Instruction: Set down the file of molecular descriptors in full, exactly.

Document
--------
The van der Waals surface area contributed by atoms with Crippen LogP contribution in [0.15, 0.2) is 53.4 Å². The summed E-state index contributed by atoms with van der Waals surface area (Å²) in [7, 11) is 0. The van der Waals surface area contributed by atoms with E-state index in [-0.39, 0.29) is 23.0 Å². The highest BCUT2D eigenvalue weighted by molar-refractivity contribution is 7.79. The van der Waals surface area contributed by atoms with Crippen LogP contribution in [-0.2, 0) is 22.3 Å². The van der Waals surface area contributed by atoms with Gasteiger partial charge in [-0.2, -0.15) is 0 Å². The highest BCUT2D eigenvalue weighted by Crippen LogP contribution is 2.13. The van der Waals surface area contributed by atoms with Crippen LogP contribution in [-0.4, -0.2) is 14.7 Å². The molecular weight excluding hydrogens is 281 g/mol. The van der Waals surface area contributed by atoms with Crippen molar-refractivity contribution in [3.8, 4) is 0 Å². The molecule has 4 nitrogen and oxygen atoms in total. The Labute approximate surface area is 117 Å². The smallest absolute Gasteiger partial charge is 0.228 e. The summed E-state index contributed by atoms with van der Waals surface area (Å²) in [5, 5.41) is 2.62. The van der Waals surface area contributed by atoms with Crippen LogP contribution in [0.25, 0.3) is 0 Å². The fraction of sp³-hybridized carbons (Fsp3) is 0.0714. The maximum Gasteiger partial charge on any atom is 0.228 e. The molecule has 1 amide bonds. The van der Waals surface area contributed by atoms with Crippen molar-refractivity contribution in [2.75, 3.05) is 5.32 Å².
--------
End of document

The van der Waals surface area contributed by atoms with Crippen LogP contribution in [0.15, 0.2) is 53.4 Å². The summed E-state index contributed by atoms with van der Waals surface area (Å²) in [7, 11) is 0. The van der Waals surface area contributed by atoms with E-state index in [-0.39, 0.29) is 23.0 Å². The highest BCUT2D eigenvalue weighted by molar-refractivity contribution is 7.79. The van der Waals surface area contributed by atoms with Crippen LogP contribution in [-0.2, 0) is 22.3 Å². The van der Waals surface area contributed by atoms with Gasteiger partial charge in [-0.2, -0.15) is 0 Å². The highest BCUT2D eigenvalue weighted by Crippen LogP contribution is 2.13. The van der Waals surface area contributed by atoms with Crippen LogP contribution in [-0.4, -0.2) is 14.7 Å². The molecular weight excluding hydrogens is 281 g/mol. The van der Waals surface area contributed by atoms with Crippen molar-refractivity contribution in [3.8, 4) is 0 Å². The molecule has 4 nitrogen and oxygen atoms in total. The Labute approximate surface area is 117 Å². The smallest absolute Gasteiger partial charge is 0.228 e. The summed E-state index contributed by atoms with van der Waals surface area (Å²) in [5, 5.41) is 2.62. The van der Waals surface area contributed by atoms with Crippen LogP contribution in [0.25, 0.3) is 0 Å². The fraction of sp³-hybridized carbons (Fsp3) is 0.0714. The maximum Gasteiger partial charge on any atom is 0.228 e. The molecule has 1 amide bonds. The van der Waals surface area contributed by atoms with Crippen molar-refractivity contribution in [2.75, 3.05) is 5.32 Å².